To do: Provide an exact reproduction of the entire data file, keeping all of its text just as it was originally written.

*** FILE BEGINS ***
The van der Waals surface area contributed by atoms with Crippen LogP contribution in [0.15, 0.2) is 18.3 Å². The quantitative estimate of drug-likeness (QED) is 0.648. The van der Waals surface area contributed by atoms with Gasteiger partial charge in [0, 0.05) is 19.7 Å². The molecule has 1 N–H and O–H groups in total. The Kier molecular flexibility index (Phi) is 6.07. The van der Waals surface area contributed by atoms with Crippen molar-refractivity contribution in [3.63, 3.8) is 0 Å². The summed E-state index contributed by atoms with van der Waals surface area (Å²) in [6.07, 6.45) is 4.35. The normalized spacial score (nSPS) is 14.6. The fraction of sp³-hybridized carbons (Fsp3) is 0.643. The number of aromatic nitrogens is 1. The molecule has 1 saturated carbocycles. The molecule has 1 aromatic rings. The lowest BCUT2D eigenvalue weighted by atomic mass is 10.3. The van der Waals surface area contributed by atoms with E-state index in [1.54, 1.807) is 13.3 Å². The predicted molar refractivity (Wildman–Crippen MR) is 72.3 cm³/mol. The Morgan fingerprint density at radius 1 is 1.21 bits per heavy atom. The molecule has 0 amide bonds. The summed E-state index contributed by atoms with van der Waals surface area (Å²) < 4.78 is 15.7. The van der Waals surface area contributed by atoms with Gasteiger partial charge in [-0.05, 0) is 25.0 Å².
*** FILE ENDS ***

The van der Waals surface area contributed by atoms with Crippen LogP contribution in [0.15, 0.2) is 18.3 Å². The quantitative estimate of drug-likeness (QED) is 0.648. The van der Waals surface area contributed by atoms with Gasteiger partial charge in [0, 0.05) is 19.7 Å². The molecule has 1 N–H and O–H groups in total. The Kier molecular flexibility index (Phi) is 6.07. The van der Waals surface area contributed by atoms with Crippen molar-refractivity contribution in [3.63, 3.8) is 0 Å². The summed E-state index contributed by atoms with van der Waals surface area (Å²) in [6.07, 6.45) is 4.35. The normalized spacial score (nSPS) is 14.6. The fraction of sp³-hybridized carbons (Fsp3) is 0.643. The number of aromatic nitrogens is 1. The molecule has 1 saturated carbocycles. The molecule has 1 aromatic rings. The lowest BCUT2D eigenvalue weighted by atomic mass is 10.3. The van der Waals surface area contributed by atoms with E-state index in [1.54, 1.807) is 13.3 Å². The predicted molar refractivity (Wildman–Crippen MR) is 72.3 cm³/mol. The Morgan fingerprint density at radius 1 is 1.21 bits per heavy atom. The molecule has 0 amide bonds. The summed E-state index contributed by atoms with van der Waals surface area (Å²) < 4.78 is 15.7. The van der Waals surface area contributed by atoms with Gasteiger partial charge in [-0.05, 0) is 25.0 Å².